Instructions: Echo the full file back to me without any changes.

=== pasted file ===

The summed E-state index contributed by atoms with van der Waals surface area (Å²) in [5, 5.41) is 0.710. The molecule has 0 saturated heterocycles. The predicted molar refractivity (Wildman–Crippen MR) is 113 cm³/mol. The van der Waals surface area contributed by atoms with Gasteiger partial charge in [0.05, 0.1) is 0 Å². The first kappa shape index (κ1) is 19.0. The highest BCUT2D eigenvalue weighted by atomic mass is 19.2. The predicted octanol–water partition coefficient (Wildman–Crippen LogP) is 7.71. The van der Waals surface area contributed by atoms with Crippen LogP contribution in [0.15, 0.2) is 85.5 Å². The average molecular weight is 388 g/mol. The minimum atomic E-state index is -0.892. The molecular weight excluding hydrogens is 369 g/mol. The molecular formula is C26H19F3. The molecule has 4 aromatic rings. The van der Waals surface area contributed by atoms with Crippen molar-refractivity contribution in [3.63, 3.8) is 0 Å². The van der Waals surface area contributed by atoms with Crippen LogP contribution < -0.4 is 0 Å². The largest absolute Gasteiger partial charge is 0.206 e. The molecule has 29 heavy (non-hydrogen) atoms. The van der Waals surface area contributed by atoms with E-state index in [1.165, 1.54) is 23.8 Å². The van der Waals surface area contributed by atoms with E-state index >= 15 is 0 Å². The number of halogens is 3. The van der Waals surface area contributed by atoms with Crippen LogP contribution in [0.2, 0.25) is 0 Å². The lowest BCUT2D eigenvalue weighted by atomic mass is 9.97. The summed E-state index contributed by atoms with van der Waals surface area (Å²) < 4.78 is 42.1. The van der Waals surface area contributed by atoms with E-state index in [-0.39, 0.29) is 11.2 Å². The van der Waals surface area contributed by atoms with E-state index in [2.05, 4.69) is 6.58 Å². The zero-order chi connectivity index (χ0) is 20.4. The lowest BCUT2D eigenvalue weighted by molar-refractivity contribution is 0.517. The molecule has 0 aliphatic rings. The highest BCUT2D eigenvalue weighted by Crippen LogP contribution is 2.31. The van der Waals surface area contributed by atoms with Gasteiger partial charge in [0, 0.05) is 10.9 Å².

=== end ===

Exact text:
The summed E-state index contributed by atoms with van der Waals surface area (Å²) in [5, 5.41) is 0.710. The molecule has 0 saturated heterocycles. The predicted molar refractivity (Wildman–Crippen MR) is 113 cm³/mol. The van der Waals surface area contributed by atoms with Gasteiger partial charge in [0.05, 0.1) is 0 Å². The first kappa shape index (κ1) is 19.0. The highest BCUT2D eigenvalue weighted by atomic mass is 19.2. The predicted octanol–water partition coefficient (Wildman–Crippen LogP) is 7.71. The van der Waals surface area contributed by atoms with Crippen LogP contribution in [0.15, 0.2) is 85.5 Å². The average molecular weight is 388 g/mol. The minimum atomic E-state index is -0.892. The molecular weight excluding hydrogens is 369 g/mol. The molecular formula is C26H19F3. The molecule has 4 aromatic rings. The van der Waals surface area contributed by atoms with Crippen molar-refractivity contribution in [3.63, 3.8) is 0 Å². The van der Waals surface area contributed by atoms with Crippen LogP contribution < -0.4 is 0 Å². The largest absolute Gasteiger partial charge is 0.206 e. The molecule has 29 heavy (non-hydrogen) atoms. The van der Waals surface area contributed by atoms with E-state index in [1.165, 1.54) is 23.8 Å². The van der Waals surface area contributed by atoms with E-state index >= 15 is 0 Å². The number of halogens is 3. The van der Waals surface area contributed by atoms with Crippen LogP contribution in [0.2, 0.25) is 0 Å². The lowest BCUT2D eigenvalue weighted by atomic mass is 9.97. The summed E-state index contributed by atoms with van der Waals surface area (Å²) < 4.78 is 42.1. The van der Waals surface area contributed by atoms with E-state index in [-0.39, 0.29) is 11.2 Å². The van der Waals surface area contributed by atoms with E-state index in [2.05, 4.69) is 6.58 Å². The zero-order chi connectivity index (χ0) is 20.4. The lowest BCUT2D eigenvalue weighted by molar-refractivity contribution is 0.517. The molecule has 0 aliphatic rings. The highest BCUT2D eigenvalue weighted by Crippen LogP contribution is 2.31. The van der Waals surface area contributed by atoms with Gasteiger partial charge in [0, 0.05) is 10.9 Å².